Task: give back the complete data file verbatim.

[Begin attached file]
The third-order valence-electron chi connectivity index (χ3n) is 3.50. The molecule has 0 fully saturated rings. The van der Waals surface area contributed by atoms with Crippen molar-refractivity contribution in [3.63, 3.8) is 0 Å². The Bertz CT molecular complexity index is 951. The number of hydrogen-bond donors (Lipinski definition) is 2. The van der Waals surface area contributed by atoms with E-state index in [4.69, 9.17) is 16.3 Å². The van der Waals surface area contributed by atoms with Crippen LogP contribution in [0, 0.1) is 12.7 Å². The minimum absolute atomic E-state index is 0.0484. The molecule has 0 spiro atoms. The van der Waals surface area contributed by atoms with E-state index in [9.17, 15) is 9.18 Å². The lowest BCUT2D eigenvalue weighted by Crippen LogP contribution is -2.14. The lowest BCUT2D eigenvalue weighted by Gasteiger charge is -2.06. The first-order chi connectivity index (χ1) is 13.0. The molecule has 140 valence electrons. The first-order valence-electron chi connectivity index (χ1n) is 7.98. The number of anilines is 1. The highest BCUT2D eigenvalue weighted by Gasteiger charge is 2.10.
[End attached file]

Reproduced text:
The third-order valence-electron chi connectivity index (χ3n) is 3.50. The molecule has 0 fully saturated rings. The van der Waals surface area contributed by atoms with Crippen molar-refractivity contribution in [3.63, 3.8) is 0 Å². The Bertz CT molecular complexity index is 951. The number of hydrogen-bond donors (Lipinski definition) is 2. The van der Waals surface area contributed by atoms with E-state index in [4.69, 9.17) is 16.3 Å². The van der Waals surface area contributed by atoms with Crippen LogP contribution in [0, 0.1) is 12.7 Å². The minimum absolute atomic E-state index is 0.0484. The molecule has 0 spiro atoms. The van der Waals surface area contributed by atoms with E-state index in [9.17, 15) is 9.18 Å². The lowest BCUT2D eigenvalue weighted by Crippen LogP contribution is -2.14. The lowest BCUT2D eigenvalue weighted by Gasteiger charge is -2.06. The first-order chi connectivity index (χ1) is 13.0. The molecule has 140 valence electrons. The first-order valence-electron chi connectivity index (χ1n) is 7.98. The number of anilines is 1. The highest BCUT2D eigenvalue weighted by Gasteiger charge is 2.10.